Around a dozen people “with varying and highly experienced profiles” will be tasked with charting the post-Covid course for France's battered public finances, Dussopt told AFP.
The list already features business leaders as well as top economists including Beatrice Weder di Mauro, a Swiss-Italian who has advised German Chancellor Angela Merkel.
President Emmanuel Macron, a former investment banker, has said he wants to avoid new taxes to cover the massive financial aid for businesses hammered by Covid lockdowns and other restrictions since March.
While that remains the goal, “we want this working group to explore the matter and make its own proposals,” Dussopt said.
France has announced some €460 billion in subsidies and state-backed loans for hard-hit sectors ranging from automakers and airlines to winemakers and small-business owners.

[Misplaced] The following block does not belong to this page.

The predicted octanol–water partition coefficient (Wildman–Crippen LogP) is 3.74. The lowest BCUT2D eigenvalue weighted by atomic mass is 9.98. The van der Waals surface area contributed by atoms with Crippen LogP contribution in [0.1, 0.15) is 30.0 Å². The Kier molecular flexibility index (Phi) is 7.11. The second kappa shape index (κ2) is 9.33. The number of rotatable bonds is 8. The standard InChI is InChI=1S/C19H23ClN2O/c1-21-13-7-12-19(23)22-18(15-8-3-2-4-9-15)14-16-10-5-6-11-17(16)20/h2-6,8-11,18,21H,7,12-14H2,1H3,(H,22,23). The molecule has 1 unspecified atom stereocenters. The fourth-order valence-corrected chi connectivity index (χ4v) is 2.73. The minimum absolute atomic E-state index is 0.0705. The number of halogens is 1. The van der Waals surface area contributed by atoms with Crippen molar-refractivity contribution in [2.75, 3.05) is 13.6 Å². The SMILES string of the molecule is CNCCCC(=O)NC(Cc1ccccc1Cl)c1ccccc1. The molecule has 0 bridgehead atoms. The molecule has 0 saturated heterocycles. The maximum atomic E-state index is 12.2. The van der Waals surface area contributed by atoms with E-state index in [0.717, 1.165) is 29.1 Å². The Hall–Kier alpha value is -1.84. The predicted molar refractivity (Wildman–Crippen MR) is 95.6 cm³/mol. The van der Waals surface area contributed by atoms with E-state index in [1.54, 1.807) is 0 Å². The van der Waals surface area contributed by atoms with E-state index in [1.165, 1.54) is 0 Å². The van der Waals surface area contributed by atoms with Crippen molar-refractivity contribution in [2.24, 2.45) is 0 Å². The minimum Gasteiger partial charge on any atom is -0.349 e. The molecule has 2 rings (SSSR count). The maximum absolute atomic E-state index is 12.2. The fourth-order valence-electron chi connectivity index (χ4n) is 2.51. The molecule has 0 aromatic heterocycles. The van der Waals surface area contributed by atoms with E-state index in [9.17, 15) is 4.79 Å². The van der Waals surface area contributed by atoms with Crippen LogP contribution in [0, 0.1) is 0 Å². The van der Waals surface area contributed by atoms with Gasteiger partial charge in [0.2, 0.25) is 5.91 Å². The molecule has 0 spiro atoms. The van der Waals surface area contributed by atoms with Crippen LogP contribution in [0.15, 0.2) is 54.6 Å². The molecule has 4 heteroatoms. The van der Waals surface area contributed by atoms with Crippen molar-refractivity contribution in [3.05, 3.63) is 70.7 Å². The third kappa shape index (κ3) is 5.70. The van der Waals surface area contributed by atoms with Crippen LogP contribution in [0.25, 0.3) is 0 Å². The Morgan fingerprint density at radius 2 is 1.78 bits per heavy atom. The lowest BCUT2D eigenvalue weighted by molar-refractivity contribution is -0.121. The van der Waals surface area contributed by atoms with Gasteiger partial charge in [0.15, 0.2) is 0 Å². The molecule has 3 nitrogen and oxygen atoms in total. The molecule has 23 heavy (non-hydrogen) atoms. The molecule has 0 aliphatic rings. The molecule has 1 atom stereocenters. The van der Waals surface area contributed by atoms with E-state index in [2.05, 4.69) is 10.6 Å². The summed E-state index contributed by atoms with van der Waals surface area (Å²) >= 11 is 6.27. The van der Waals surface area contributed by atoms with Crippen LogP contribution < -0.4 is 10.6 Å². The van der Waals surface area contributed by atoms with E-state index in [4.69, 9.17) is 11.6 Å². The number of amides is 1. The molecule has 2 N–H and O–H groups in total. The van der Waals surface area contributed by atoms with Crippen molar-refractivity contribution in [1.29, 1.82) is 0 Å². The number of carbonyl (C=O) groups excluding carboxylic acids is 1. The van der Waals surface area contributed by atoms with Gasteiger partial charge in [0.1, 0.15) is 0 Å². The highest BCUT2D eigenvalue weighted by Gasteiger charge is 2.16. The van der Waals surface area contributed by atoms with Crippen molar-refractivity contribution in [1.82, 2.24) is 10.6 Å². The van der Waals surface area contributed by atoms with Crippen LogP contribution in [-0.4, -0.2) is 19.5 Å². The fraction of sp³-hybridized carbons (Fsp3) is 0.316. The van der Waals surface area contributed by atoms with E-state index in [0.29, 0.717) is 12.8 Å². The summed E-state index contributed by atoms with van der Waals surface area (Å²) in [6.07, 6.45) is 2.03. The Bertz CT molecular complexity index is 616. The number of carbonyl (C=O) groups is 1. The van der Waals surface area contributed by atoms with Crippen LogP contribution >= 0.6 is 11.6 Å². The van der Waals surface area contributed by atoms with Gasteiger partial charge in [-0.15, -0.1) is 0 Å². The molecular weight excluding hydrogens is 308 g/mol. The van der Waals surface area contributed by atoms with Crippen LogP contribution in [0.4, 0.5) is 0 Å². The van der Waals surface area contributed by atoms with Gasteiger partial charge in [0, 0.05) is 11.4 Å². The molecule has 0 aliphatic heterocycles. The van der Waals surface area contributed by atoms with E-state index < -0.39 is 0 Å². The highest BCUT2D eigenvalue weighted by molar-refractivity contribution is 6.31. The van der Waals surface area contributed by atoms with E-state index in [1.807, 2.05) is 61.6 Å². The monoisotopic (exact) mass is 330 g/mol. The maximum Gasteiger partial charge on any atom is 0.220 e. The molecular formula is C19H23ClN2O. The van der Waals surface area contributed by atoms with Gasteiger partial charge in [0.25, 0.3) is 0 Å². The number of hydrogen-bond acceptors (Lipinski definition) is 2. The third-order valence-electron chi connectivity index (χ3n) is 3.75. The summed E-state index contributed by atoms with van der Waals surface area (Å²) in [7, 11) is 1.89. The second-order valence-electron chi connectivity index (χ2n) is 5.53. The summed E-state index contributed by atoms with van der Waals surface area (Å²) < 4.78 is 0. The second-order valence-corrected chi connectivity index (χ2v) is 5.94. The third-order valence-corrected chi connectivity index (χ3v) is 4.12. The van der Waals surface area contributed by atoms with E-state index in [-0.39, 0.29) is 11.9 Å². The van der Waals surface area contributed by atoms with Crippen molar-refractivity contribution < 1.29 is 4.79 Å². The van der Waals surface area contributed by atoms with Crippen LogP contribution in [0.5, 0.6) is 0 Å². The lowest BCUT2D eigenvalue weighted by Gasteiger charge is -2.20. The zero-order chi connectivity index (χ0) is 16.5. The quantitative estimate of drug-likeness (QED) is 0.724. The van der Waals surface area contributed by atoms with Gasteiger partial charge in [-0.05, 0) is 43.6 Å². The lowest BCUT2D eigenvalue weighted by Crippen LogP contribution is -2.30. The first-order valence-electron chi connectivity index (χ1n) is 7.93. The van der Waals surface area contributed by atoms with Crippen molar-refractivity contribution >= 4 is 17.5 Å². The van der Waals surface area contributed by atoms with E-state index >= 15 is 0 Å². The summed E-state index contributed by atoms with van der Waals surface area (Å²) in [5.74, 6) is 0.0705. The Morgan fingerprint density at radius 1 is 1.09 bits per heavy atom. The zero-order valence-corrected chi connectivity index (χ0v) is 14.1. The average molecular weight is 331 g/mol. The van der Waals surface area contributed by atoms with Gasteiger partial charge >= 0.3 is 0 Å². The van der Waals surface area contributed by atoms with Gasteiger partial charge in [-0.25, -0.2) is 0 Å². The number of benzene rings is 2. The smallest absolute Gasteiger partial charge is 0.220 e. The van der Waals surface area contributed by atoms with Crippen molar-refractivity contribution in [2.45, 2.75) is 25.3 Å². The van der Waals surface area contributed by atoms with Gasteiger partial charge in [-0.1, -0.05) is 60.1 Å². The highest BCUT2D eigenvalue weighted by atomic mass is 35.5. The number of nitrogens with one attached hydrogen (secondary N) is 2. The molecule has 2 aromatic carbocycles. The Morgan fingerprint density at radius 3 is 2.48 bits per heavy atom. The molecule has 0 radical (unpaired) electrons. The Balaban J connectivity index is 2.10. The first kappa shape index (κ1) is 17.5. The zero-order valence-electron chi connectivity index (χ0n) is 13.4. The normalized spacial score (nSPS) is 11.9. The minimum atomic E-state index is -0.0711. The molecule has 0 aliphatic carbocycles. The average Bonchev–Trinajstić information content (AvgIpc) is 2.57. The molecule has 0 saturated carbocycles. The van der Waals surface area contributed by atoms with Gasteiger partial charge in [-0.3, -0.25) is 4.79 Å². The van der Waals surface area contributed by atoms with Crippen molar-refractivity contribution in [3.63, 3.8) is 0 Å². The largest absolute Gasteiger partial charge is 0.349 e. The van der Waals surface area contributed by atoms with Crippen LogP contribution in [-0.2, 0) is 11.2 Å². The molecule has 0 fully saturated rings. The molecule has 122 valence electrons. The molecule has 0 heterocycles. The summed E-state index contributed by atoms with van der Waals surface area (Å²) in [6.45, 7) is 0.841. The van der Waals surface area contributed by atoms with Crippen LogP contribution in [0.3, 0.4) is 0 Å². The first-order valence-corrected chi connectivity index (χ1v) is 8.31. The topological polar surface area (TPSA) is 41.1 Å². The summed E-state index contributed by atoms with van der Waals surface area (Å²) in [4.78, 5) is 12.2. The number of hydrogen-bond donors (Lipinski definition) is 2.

The government has also covered the bulk of salaries for employees forced to stay home during lockdown in a bid to limit outright layoffs.
As a result, France's overall debt is expected to spike to 120 percent of its GDP this year, after falling last year to just below 100 percent.
Yet the economic recession – France's central bank sees GDP falling some 10 percent this year, depending on how long new Covid restrictions remain in place – will limit the government's room for manoeuvre.
Macron is set to address the nation on Tuesday on the coronavirus fight, and is widely expected to let some stores reopen ahead of the year-end holidays as the number of new cases declines.